Lymph nodes get their name from the lymphatic system and the role of these small glands is to filter the clear fluid that passes through the lymphatic system known as lymph. Lymph nodes become swollen whenever there’s an infection or tumors.
The framework of the lymphatic system is similar to that of blood vehicles and it comprises channels that run throughout your body; the lymphatic fluid flows through this system. The lymph nodes store white blood cells which are responsible for destroying foreign and invading organisms.
The lymph nodes operate in the same way a military checkpoint does. Whenever harmful bacteria, abnormal or diseased cells, and viruses are passing through the lymphatic system, they get stopped at the lymph node. Anytime you are suffering from an illness or an infection, the lymph nodes amass the debris such as dead or diseased cells or bacteria.
Lymph nodes are strategically positioned underneath the skin throughout your body including:
- Under the jaw
- Above the collarbone
- On each side of the neck
- In the armpits and
- On each side of the groin
In the event of an infection in an area close to where they are located, the lymph nodes will swell. For example, an upper respiratory infection such as a common cold can result in the swelling of lymph nodes around the neck area.
What Causes the Lymph Nodes to Swell?
Having swollen lymph nodes is an indicator that the lymphatic system is working at eliminating foreign invaders from your body. Lymph nodes swell in reaction to infections, illness or stress.
Illnesses that cause the lymph nodes around the head and neck include:
- Colds or flu
- Sinus infection
- Ear infection
- Tooth infection
- Strep infection
- Mononucleosis (mono)
- Skin infection and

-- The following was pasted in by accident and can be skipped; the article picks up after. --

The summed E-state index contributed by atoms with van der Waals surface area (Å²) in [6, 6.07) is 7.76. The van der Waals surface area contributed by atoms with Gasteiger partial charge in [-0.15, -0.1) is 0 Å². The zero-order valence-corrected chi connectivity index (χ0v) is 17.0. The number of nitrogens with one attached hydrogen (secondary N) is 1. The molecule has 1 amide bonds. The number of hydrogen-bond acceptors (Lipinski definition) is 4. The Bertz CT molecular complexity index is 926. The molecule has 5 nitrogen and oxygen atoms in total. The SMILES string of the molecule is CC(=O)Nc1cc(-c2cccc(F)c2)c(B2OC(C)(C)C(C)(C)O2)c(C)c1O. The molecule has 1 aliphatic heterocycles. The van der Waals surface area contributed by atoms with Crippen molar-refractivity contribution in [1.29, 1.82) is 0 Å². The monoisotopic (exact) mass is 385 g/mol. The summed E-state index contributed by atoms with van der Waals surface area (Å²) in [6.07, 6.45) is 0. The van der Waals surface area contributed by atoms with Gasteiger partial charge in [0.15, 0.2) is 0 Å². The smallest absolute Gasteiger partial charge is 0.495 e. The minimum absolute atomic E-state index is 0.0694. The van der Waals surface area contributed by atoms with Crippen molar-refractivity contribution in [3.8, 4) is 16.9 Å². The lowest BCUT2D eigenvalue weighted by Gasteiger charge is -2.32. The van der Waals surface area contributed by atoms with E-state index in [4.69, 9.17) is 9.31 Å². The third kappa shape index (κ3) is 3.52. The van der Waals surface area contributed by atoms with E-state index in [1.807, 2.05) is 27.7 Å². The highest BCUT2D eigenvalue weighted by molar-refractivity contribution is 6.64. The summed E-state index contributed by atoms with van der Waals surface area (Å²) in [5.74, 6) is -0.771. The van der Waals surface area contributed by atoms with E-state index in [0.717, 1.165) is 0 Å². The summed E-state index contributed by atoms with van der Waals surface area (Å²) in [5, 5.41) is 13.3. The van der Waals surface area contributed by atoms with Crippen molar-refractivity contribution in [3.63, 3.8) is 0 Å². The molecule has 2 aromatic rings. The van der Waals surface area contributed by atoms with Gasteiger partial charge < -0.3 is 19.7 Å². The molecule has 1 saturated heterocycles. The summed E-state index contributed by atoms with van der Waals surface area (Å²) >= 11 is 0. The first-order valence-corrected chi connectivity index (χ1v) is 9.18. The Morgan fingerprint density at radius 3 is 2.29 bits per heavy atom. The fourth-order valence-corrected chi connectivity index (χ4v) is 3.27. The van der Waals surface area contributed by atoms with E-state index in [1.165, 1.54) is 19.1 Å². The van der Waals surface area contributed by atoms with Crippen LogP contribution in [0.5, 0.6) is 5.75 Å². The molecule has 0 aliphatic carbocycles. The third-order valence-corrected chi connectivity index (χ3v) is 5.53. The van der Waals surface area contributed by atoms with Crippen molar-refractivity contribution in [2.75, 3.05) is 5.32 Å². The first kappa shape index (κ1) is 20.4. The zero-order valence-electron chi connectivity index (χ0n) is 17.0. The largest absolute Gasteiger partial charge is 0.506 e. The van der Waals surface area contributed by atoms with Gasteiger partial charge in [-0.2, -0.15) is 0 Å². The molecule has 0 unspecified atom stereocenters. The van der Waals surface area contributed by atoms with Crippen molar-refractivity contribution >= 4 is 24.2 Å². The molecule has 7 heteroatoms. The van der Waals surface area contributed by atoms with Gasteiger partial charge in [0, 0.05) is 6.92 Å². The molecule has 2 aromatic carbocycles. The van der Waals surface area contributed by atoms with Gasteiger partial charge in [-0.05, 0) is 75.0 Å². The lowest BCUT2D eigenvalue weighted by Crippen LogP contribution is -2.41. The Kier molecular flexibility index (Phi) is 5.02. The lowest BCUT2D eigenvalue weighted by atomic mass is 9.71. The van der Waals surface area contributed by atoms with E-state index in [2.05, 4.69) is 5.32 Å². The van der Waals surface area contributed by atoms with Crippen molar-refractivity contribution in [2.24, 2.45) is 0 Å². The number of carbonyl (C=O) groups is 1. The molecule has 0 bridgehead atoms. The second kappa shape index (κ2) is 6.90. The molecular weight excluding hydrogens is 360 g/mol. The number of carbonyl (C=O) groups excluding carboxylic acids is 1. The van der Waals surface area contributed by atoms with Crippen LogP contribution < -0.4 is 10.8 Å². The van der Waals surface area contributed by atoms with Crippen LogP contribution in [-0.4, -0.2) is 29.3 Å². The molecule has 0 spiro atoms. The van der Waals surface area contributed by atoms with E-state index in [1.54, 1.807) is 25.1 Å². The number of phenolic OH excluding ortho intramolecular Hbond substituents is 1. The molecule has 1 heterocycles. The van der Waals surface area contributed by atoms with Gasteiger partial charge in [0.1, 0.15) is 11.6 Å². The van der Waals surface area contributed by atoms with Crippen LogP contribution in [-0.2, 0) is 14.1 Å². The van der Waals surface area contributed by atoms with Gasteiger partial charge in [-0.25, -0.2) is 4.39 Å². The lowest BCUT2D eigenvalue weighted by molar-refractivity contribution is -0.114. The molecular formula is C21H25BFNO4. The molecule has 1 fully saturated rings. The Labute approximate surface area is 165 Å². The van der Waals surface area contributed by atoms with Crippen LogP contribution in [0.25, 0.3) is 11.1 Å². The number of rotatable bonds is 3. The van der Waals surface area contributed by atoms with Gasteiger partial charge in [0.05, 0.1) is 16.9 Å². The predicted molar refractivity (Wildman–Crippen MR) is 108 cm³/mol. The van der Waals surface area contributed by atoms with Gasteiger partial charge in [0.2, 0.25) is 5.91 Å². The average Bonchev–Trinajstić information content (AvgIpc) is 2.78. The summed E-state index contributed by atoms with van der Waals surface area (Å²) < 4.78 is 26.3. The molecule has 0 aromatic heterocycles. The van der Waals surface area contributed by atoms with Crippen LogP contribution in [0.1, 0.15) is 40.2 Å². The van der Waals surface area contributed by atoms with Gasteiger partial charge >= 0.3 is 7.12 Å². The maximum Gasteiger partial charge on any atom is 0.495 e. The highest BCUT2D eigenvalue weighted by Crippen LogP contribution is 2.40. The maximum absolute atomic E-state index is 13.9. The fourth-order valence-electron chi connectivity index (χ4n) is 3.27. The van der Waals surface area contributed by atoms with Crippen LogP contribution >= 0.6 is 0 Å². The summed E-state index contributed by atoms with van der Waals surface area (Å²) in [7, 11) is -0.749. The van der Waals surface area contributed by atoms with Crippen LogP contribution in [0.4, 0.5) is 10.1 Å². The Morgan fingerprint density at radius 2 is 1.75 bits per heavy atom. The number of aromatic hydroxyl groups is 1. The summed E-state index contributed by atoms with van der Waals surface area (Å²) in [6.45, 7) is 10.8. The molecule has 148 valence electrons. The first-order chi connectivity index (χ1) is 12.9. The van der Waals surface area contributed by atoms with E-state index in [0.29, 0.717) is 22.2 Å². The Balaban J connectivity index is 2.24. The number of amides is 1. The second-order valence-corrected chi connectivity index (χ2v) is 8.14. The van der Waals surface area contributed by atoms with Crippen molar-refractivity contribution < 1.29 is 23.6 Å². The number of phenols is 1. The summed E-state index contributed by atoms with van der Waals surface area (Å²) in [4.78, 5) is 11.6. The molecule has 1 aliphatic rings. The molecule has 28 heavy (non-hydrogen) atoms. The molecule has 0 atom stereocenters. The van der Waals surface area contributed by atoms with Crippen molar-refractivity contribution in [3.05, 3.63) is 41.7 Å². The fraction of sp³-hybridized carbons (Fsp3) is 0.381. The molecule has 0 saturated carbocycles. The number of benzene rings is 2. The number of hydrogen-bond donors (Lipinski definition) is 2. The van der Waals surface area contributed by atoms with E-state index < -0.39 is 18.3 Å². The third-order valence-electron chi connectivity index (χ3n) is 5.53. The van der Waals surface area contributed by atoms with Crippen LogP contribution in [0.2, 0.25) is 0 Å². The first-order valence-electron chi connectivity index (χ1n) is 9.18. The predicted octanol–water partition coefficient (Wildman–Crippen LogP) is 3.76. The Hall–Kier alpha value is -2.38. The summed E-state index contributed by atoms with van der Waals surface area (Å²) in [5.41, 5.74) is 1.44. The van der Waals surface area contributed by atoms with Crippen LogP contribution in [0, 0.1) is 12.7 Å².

- HIV infection
More serious conditions including cancers or immune disorders can cause swelling of lymph nodes all over the body. Lupus and rheumatoid arthritis are some of the immune system disorders that can trigger the swelling of lymph nodes.
Cancers that spread throughout the body also cause swelling of lymph nodes. Survival rate usually decreases whenever cancer spreads from one area to the lymph nodes. Lymphoma, cancer that affects the lymphatic system, also instigates swelling of lymph nodes.
Some types of medicine and allergic reactions to medicine can trigger the swelling of lymph nodes. In addition to that, anti-malarial and anti-seizure drugs can also bring about swelling.
Gonorrhea, syphilis and other sexually transmitted infections can trigger the swelling of lymph nodes around the groin area.
Other lymph node swelling catalysts include:
- Mouth sores
- Ear infections
- Cat scratch fever
- Hodgkin’s disease
- Non-Hodgkin’s lymphoma
- Metastasized cancer
Rashes and Lymph Nodes
A rash is caused by a variety of things and can be described as an inflammatory response that brings about changes to your skin including raised skin patches, scaly patches, itching, reddening of the skin and blistering.
As stated above, lymph nodes are responsible for filtering fluids inside your body before sending them to the circulating system for disposal. They are home to the infection-fighting cells. Under normal circumstances when you are healthy, you cannot feel the lymph nodes but when swollen they feel soft and round beneath your skin, like a pea or a bean. In some cases, they become hard.
Swollen lymph nodes a rash can develop together; let us look at the possible causes of these symptoms.